Wednesday, December 21, 2011

Local food for well-meaning skeptics

It’s winter break at RIT so I finally have a chance to write a post on what my design-thinking students are up to. This quarter, which began just after Thanksgiving, we started with a broad question: “How do we enhance the local food economy in the winter months?” There are many stakeholders to consider with this question. So we went out into the field and observed some of them, specifically farmers and customers at winter markets.

For a lot of the students, this was their first experience at a winter market, which is not surprising because there aren’t many of them to go to. And while the students can articulate many of the economic and social benefits of buying from local producers, the observations they made tell me that they aren’t quite convinced: “The market feels cliquey,” “The carrots were dirty,” “Maple syrup is way more expensive than syrup from the store,” were some of the sentiments they expressed.

Now, a foodie like me could easily feel disheartened by these comments and, in fact, if I had heard them a few years ago they would have depressed me. But today they inspire me. They inspire me to ask a new question: “How do we make local food more appealing to well-meaning skeptics?” Well-meaning skeptics. That’s who these students are and I suspect that there are many more out there in the population. They want to buy local, but they’re not too excited about shopping at obscure winter markets held in secret locations. Make it a little more familiar, they cry--make it a little easier for me and I’ll bite.

On an Diffusion of Innovation curve, the people who willingly go to the farmers markets are called “early adopters.” They are on the cutting edge, willing to bend over backwards to get their local food. The well-meaning skeptics, on the other hand, are called the “early majority.” And it’s the early majority we’re after here. If we can design for and with them, then perhaps local food sales will reach a tipping point and flow freely into the main stream.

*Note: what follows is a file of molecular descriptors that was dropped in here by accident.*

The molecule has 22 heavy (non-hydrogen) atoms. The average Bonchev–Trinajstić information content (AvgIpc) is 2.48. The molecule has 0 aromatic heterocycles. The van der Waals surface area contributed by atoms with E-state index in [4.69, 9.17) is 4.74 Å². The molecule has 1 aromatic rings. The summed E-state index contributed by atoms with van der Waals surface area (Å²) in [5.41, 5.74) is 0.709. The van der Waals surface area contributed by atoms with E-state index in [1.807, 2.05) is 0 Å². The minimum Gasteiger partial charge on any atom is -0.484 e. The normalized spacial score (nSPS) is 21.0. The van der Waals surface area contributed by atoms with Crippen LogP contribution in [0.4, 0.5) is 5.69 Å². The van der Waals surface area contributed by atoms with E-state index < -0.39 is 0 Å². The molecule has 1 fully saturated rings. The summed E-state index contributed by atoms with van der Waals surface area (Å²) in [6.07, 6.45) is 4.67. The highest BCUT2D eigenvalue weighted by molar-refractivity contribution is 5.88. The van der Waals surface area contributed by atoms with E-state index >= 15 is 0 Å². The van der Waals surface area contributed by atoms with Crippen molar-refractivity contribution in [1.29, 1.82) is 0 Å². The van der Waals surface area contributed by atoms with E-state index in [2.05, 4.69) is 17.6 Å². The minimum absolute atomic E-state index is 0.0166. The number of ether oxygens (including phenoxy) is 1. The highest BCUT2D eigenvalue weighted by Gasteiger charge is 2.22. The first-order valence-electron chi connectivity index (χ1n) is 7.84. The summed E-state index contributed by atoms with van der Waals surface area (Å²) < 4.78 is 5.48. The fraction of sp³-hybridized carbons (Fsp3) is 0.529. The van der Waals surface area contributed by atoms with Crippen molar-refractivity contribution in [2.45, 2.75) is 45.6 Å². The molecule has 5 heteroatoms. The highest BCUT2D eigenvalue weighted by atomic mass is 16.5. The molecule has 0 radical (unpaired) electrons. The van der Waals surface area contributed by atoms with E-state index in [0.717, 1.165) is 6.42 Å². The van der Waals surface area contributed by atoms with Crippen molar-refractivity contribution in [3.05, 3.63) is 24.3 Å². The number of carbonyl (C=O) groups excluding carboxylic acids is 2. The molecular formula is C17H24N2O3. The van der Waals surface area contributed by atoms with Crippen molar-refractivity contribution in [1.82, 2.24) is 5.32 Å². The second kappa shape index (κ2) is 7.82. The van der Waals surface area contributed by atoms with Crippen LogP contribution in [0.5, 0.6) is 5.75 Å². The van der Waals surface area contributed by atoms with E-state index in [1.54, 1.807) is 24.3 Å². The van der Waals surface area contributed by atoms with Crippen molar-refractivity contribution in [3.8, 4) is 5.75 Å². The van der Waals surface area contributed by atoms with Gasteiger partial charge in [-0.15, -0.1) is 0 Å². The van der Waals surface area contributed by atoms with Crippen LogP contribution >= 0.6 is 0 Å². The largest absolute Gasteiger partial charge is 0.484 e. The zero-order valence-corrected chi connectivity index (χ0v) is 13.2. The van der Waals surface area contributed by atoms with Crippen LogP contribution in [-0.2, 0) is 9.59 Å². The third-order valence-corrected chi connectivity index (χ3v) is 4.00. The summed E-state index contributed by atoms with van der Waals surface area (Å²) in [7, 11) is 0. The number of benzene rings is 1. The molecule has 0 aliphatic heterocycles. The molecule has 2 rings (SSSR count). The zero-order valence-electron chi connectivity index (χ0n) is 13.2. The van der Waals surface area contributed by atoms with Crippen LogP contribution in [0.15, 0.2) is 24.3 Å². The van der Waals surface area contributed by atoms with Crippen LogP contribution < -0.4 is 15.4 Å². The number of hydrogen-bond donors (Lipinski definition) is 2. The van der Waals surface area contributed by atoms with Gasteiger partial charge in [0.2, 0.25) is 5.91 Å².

Got an idea on how to appeal to the early majority? Come and share it at our local food potluck on 1/17. Cheers!


  1. gotta have a building for your year round market.moving form place to place so you need to check twitter or feel like an fbi agent to find your food makes it too hard. the system has to work for producer and consumer. people don't have time for hide and seek when they are grocery shopping. gotta have steady the milk can't not show up one week. no sick days for that guy.

  2. Thanks for your post, Sara. Here's what I've observed regarding retail:

    We have two retail stores here in ROC that carry health food and some locally grown or processed food. But it's hard for consumers to distinguish these products from other items in the store. Also, early majority don't shop at these places.

    Then in Ithaca, one of the best retail stores that featured local food, Ludgates, is liquidating their assets as we speak. Which leaves me to wonder - do we need our own building or do we infiltrate the main stream grocery isles or do we ???


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